complex analysis - using Liouville’s theorem in a proof.

Sep 2009
173
0
Hi all, I need the solution of the following problem
[1] Use Liouville’s theorem to prove that a non-constant polynomial cannot satisfy f(z+1) = f(z) and f(z+i) = f(z) for all z.
Thank for all
 
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Drexel28

MHF Hall of Honor
Nov 2009
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1,566
Berkeley, California
Hi all, I need the solution of the following problem
[1] Use Liouville’s theorem to prove that a non-constant polynomial cannot satisfy f(z+1) = f(z) and f(z+i) = f(z) for all z.
Thank for all
How's this?

Note by induction \(\displaystyle f(z+n)=f(z)=f(z+in)\) and combining these two \(\displaystyle f(z+m+in)=f(z+in)=f(z)\). So, given \(\displaystyle z=x+iy\in\mathbb{C}\) we may note that \(\displaystyle x=\{x\}+\left\lfloor x\right\rfloor, y=\{y\}+\left\lfloor y\right\rfloor\) (fractional and integer part). So, letting \(\displaystyle \lfloor x\rfloor =m,\lfloor y\rfloor =n\) we see that \(\displaystyle f(z)=f(x+iy)=f(\{x\}+m+i(\{y\}+n))=f(\{x\}+\{y\}i)\) an thus \(\displaystyle f\) is entirely determined on \(\displaystyle \Gamma=\left\{x+iy:x,y\in[0,1]\right\}\) but this region is clearly compact and thus \(\displaystyle f\) being continuous is bounded on it. Thus, by previous remarks it follows that \(\displaystyle f\) is bounded on \(\displaystyle \mathbb{C}\) and so \(\displaystyle f(z)=c\)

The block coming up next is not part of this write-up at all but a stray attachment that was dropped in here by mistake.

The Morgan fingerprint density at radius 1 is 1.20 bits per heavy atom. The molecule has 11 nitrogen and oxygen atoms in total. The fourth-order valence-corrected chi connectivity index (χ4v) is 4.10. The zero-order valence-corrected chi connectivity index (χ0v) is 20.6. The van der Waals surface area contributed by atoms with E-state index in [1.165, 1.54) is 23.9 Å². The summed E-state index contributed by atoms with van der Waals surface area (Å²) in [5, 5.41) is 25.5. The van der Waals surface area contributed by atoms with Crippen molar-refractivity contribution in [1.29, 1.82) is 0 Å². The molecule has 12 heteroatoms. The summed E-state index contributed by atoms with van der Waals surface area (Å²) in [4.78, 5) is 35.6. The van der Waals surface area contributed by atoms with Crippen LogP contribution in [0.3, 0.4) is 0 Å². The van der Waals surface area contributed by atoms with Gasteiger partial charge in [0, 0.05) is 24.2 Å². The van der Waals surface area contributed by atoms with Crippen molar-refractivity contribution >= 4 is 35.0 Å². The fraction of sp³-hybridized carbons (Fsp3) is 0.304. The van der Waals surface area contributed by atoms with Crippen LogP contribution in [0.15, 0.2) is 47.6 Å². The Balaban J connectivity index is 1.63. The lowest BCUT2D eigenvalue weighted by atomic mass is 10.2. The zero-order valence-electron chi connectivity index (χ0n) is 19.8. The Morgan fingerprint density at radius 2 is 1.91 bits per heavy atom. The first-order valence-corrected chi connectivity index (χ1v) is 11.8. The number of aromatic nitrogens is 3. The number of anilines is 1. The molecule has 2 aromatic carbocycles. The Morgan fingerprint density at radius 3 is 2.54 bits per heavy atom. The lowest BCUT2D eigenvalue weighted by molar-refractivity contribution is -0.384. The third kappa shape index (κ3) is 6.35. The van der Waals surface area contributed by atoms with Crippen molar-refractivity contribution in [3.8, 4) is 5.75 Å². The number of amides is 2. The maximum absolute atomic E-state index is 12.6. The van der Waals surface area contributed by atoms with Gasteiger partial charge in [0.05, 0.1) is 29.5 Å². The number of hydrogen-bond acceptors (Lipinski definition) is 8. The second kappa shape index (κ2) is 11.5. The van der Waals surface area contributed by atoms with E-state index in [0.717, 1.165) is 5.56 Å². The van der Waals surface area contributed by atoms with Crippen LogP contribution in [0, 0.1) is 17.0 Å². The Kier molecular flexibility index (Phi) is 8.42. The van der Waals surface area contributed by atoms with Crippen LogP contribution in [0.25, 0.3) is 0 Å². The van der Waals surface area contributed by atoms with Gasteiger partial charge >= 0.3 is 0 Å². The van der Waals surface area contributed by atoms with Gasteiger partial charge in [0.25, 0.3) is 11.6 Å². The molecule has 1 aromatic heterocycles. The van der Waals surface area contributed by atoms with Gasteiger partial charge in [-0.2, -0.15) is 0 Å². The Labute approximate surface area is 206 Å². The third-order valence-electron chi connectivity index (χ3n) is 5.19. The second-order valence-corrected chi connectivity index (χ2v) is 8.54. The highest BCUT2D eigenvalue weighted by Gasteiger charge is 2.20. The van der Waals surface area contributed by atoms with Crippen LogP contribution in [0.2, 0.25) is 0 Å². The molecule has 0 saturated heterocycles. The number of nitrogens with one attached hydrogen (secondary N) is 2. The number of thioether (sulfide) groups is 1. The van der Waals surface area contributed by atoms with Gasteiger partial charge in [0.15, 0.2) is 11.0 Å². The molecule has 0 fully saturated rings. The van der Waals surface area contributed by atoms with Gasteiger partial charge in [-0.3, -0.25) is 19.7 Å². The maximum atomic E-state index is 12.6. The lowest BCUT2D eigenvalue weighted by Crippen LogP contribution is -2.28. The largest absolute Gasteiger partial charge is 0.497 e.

I don't see why this works for any entire function \(\displaystyle f\) though?